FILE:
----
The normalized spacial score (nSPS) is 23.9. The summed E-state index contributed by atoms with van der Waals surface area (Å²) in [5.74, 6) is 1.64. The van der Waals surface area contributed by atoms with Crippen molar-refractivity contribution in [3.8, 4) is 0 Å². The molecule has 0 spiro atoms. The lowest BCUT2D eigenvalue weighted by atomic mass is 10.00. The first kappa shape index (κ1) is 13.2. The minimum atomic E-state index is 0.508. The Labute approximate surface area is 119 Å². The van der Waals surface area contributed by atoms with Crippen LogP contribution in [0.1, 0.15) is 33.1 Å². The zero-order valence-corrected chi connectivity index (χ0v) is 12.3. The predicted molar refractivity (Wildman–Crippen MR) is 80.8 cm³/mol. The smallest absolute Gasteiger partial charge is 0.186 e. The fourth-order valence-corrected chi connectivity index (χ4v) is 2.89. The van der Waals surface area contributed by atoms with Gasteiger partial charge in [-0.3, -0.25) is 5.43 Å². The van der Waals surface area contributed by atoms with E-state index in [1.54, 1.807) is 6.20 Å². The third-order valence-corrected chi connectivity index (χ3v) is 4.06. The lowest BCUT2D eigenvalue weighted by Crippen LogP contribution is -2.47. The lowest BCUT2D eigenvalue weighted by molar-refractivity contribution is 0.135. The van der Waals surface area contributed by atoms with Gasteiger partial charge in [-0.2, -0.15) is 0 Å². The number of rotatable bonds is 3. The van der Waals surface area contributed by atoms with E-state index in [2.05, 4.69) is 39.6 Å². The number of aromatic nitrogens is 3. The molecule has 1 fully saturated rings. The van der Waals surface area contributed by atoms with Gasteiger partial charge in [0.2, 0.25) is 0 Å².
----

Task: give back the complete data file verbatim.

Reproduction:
The normalized spacial score (nSPS) is 23.9. The summed E-state index contributed by atoms with van der Waals surface area (Å²) in [5.74, 6) is 1.64. The van der Waals surface area contributed by atoms with Crippen molar-refractivity contribution in [3.8, 4) is 0 Å². The molecule has 0 spiro atoms. The lowest BCUT2D eigenvalue weighted by atomic mass is 10.00. The first kappa shape index (κ1) is 13.2. The minimum atomic E-state index is 0.508. The Labute approximate surface area is 119 Å². The van der Waals surface area contributed by atoms with Crippen LogP contribution in [0.1, 0.15) is 33.1 Å². The zero-order valence-corrected chi connectivity index (χ0v) is 12.3. The predicted molar refractivity (Wildman–Crippen MR) is 80.8 cm³/mol. The smallest absolute Gasteiger partial charge is 0.186 e. The fourth-order valence-corrected chi connectivity index (χ4v) is 2.89. The van der Waals surface area contributed by atoms with Gasteiger partial charge in [-0.3, -0.25) is 5.43 Å². The van der Waals surface area contributed by atoms with E-state index in [1.54, 1.807) is 6.20 Å². The third-order valence-corrected chi connectivity index (χ3v) is 4.06. The lowest BCUT2D eigenvalue weighted by Crippen LogP contribution is -2.47. The lowest BCUT2D eigenvalue weighted by molar-refractivity contribution is 0.135. The van der Waals surface area contributed by atoms with Gasteiger partial charge in [-0.2, -0.15) is 0 Å². The number of rotatable bonds is 3. The van der Waals surface area contributed by atoms with E-state index in [2.05, 4.69) is 39.6 Å². The number of aromatic nitrogens is 3. The molecule has 1 fully saturated rings. The van der Waals surface area contributed by atoms with Gasteiger partial charge in [0.2, 0.25) is 0 Å².